A rising number of schoolchildren are receiving diagnoses of an autism spectrum disorder (ASD), new data from the National Center for Health Statistics has found, but the findings don't necessarily reflect a rise in the prevalence of autism. Two percent of U.S. schoolkids, or about 1 million children, report having received autism diagnoses. More from NBC News:
It's a large increase since the last report but experts stress it doesn't necessarily mean more children are developing autism.
Instead, the numbers suggests that more children are being diagnosed as they get older – probably because of many factors, including increased awareness and more services both to diagnose children and help them, the researchers said.
"Our findings suggest that the increase in prevalence may be due to increased recognition of autism spectrum disorders in recent years, especially when the symptoms were mild," Stephen Blumberg of the National Center for Health Statistics, which published the report, said in a telephone interview.
"Parents are more aware. Professionals are more aware. There may be more access to diagnostic services."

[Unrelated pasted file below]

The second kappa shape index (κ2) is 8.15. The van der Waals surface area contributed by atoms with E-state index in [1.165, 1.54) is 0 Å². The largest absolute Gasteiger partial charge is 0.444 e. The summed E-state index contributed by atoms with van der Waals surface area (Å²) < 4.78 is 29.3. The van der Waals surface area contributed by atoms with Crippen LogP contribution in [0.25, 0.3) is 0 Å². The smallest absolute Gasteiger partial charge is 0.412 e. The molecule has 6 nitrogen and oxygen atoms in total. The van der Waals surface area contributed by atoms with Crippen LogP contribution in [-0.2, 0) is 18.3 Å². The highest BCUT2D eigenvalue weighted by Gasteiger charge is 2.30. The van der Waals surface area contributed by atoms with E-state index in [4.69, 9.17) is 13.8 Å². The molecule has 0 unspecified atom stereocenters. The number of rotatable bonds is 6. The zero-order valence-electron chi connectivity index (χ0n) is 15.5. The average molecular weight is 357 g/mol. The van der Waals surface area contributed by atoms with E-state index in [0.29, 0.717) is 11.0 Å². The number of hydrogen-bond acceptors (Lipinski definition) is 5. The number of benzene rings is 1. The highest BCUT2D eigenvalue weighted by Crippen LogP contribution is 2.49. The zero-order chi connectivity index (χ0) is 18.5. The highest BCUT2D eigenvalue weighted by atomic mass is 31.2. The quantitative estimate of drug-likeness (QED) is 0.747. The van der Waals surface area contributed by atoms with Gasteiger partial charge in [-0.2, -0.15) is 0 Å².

Autism describes a range of conditions and disorders – some of which a few years ago were not even recognized as conditions. It can range from the very mild social awkwardness seen in some cases of Asperger's syndrome, to severe and debilitating symptoms that prevent children from interacting in a normal way, prevent learning and often require medication. Some children with autism were classified as mentally retarded in years past, while others struggled quietly with no idea they could benefit from therapy.
Parents should not worry that something new has been happening to kids, says Dr. Marshalyn Yeargin-Allsopp of the Centers for Disease Control and Prevention, which is monitoring autism in several ways. "We don't want them to be frightened by the numbers. We want them to recognize that there are things they can do that make a difference in their child's life," she said.
Image: School girl, via Shutterstock